"We have instituted bylaws that discourage people from [unhygienic] cultural and traditional practices that have been condemned by authorities in order to end Ebola," Pa Alimamy Bongo, section chief of the Rokupa community in capital Freetown's east end, told The Anadolu Agency.
"So for now, if we catch any member of our community shaking hands, we will levy a fine of 250,000 leone ($50)," he said.
"In fact, even an attempt to shake hands is tantamount to a fine of 100,000 leone [roughly $20]," he added.
The Rokupa community, where most of the community lives in wharves, is highly congested and densely populated.
"Hardly a day goes that we don't have a positive case of Ebola in the community," said Bongo.
While official figures are unavailable, Bongo puts the number of people living in the community at some 6,000.
In recent months, Ebola – a contagious disease for which there is no known treatment or cure – has killed 8,235 people, mostly in West Africa, according to the World Health Organization.
In Sierra Leone alone, the virus has claimed a total of 2,943 lives to date.
Chief Bongo said the virus had found its way into his community through a pregnant woman.
"The woman fell ill when she arrived here. She was secretly attended to by some other women who said she was an elder of a traditional women's secret society that carries out female genital mutilation," he recalled.
"The woman died and her swab result later tested positive of Ebola," said the chief. "After this, we began having rapid cases of Ebola in the community."
A house-to-house search carried out by young people in the community – with the support of social mobilization officials from the country's National Ebola Response Center – found over 40 sick people in the community, most of whom later tested positive for Ebola.
Rokupa currently has about 30 homes under quarantine.
Chief Bongo said fines of 500,000 leone (roughly $100) had been levied on the relatives of sick people for failing to report ailing family members to the authorities via a government hotline.
"We expect everybody now not to keep any sick person in their homes, but report to '117' [a government hotline] or even call us [directly]," he told AA. "We [the police] can inform government health workers."
"But if we find a sick person at any home… the owner of the house will be fined 500,000 leone," the local chief warned.
"We also expect members of the community to report to community elders before accepting new visitors in their homes. Failure to do so will lead to fines of 500,000 leone," he added.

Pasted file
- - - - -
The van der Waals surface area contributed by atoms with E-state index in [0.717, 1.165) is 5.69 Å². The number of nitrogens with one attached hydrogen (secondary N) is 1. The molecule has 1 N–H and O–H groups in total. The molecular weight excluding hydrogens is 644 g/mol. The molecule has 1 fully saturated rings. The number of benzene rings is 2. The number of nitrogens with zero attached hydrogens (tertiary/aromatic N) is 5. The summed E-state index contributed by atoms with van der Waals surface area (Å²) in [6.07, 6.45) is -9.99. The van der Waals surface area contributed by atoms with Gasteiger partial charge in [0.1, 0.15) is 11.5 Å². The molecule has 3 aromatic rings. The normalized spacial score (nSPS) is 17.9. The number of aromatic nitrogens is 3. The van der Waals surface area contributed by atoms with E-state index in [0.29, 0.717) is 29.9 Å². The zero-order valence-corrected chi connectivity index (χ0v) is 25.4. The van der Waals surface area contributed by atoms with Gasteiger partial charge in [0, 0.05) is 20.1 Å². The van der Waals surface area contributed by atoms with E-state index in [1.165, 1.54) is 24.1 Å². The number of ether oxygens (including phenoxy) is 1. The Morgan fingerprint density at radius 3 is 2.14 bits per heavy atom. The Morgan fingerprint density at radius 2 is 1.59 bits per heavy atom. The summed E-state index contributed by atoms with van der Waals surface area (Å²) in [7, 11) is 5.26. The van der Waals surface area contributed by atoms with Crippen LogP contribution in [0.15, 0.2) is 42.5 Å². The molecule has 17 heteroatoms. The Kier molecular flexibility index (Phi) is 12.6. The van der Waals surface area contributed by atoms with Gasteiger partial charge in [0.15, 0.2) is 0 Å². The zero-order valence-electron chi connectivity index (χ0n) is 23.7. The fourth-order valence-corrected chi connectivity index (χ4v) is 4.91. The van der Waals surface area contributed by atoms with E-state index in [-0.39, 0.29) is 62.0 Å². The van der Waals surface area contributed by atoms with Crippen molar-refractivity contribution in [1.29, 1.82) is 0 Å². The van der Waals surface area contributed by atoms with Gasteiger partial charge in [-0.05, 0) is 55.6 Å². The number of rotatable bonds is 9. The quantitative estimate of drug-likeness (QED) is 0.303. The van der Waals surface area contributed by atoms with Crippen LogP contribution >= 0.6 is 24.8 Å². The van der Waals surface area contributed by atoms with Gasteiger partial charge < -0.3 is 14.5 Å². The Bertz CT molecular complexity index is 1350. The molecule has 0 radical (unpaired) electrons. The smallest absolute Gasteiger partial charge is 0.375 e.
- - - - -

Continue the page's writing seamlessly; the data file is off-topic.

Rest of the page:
In order to enforce these new bylaws, youths of the community have been mobilized to serve as surveillance officers as part of a "Watch Yu Neba" campaign, which literally translates to "Watch your neighbor."
"We will fine anyone who fails to report a breach of the bylaws after witnessing one," Simeon Modupe Brown, a community youth leader, told AA.
He blamed locals for the spread of the virus.
"People are really stubborn; even after a lot of sensitization from the authorities, we are still finding sick people in homes," Brown fumed. "But these new bylaws have helped us a lot."
"People are now starting to stop their bad practices. If only our elders can maintain these bylaws, we will be able to eradicate Ebola here," Brown believes.
President Ernest Koroma has recently been travelling across the country as part of a social mobilization drive aimed at drumming up community involvement in the fight against Ebola.
At meetings with community leaders, he often admonishes them to take personal responsibility for breaking the chain of virus transmission by introducing bylaws that people will adhere to at the community level.
Chief Bongo, for his part, has appealed to the government for stepped-up support for the people of his community.
He said a chronic lack of sufficient food supplies continued to pose a challenge to homes under quarantine.
"People in quarantined homes complain of insufficient food supplies from the authorities," the chief told AA.
Even those members of the community not in quarantined homes were struggling to put food on the table, Bongo lamented.